Increasing vegetable protein intake could help kidney disease patients live longer.
Researchers from the University of Utah in the US found that while an acidic diet decreased survival rates, increasing the amount of vegetable protein patients ate by 10 grams a day (over 18 years) boosted survival rates by 14 per cent.
The researchers looked at data from more than 1,100 chronic kidney disease patients, asking them about their diet, what their vegetable intake was, and what quantity of 'animal' products they ate.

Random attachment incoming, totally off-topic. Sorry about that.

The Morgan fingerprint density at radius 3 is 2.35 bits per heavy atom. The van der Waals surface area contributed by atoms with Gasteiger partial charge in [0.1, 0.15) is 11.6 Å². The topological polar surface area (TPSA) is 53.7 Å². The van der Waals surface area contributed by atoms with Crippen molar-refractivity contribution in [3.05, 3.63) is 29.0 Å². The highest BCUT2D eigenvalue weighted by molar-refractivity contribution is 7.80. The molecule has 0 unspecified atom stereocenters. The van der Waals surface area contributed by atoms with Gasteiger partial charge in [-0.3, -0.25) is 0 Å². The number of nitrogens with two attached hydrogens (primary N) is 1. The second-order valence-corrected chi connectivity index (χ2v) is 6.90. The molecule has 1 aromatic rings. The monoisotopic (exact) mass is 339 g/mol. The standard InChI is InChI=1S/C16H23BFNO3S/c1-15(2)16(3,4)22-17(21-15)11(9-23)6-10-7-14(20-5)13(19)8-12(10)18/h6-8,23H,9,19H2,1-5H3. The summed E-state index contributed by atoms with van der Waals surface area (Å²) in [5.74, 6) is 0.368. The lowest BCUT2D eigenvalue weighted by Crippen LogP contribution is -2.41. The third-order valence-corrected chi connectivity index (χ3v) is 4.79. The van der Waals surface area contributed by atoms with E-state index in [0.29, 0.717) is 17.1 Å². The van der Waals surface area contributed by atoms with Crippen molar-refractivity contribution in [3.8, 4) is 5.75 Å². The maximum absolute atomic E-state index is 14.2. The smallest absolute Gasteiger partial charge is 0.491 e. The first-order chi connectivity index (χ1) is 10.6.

Meat and dairy, as well as white flour and caffeine, are classed as acidic foods, because of the effect they have on the body.
Foods such as lemons or oranges that contain citric acid are not, though, because digested citric acid is alkaline-forming.
Further research is needed, the researchers said, to truly establish whether increasing vegetable protein in the diet could improve survival rates for those with kidney disease, or whether there is some other process at play.
Along with lentils and soybeans, artichokes and peas are vegetables high in protein.